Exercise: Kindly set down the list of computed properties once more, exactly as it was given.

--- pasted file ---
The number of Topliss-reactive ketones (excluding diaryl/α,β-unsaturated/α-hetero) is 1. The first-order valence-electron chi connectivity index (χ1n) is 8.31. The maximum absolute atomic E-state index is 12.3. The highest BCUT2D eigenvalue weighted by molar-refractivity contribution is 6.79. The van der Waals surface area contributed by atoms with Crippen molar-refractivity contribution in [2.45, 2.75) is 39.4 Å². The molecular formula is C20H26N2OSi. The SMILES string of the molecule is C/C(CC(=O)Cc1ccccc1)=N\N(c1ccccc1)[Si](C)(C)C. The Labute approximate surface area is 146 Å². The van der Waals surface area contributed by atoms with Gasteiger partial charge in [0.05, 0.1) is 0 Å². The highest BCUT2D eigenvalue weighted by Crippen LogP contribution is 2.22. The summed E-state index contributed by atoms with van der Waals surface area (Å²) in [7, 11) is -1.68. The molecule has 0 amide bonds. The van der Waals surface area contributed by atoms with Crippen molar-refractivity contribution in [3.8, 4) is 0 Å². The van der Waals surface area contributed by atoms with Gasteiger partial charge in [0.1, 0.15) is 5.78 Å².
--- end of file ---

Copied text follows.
The number of Topliss-reactive ketones (excluding diaryl/α,β-unsaturated/α-hetero) is 1. The first-order valence-electron chi connectivity index (χ1n) is 8.31. The maximum absolute atomic E-state index is 12.3. The highest BCUT2D eigenvalue weighted by molar-refractivity contribution is 6.79. The van der Waals surface area contributed by atoms with Crippen molar-refractivity contribution in [2.45, 2.75) is 39.4 Å². The molecular formula is C20H26N2OSi. The SMILES string of the molecule is C/C(CC(=O)Cc1ccccc1)=N\N(c1ccccc1)[Si](C)(C)C. The Labute approximate surface area is 146 Å². The van der Waals surface area contributed by atoms with Gasteiger partial charge in [0.05, 0.1) is 0 Å². The highest BCUT2D eigenvalue weighted by Crippen LogP contribution is 2.22. The summed E-state index contributed by atoms with van der Waals surface area (Å²) in [7, 11) is -1.68. The molecule has 0 amide bonds. The van der Waals surface area contributed by atoms with Crippen molar-refractivity contribution in [3.8, 4) is 0 Å². The van der Waals surface area contributed by atoms with Gasteiger partial charge in [0.1, 0.15) is 5.78 Å².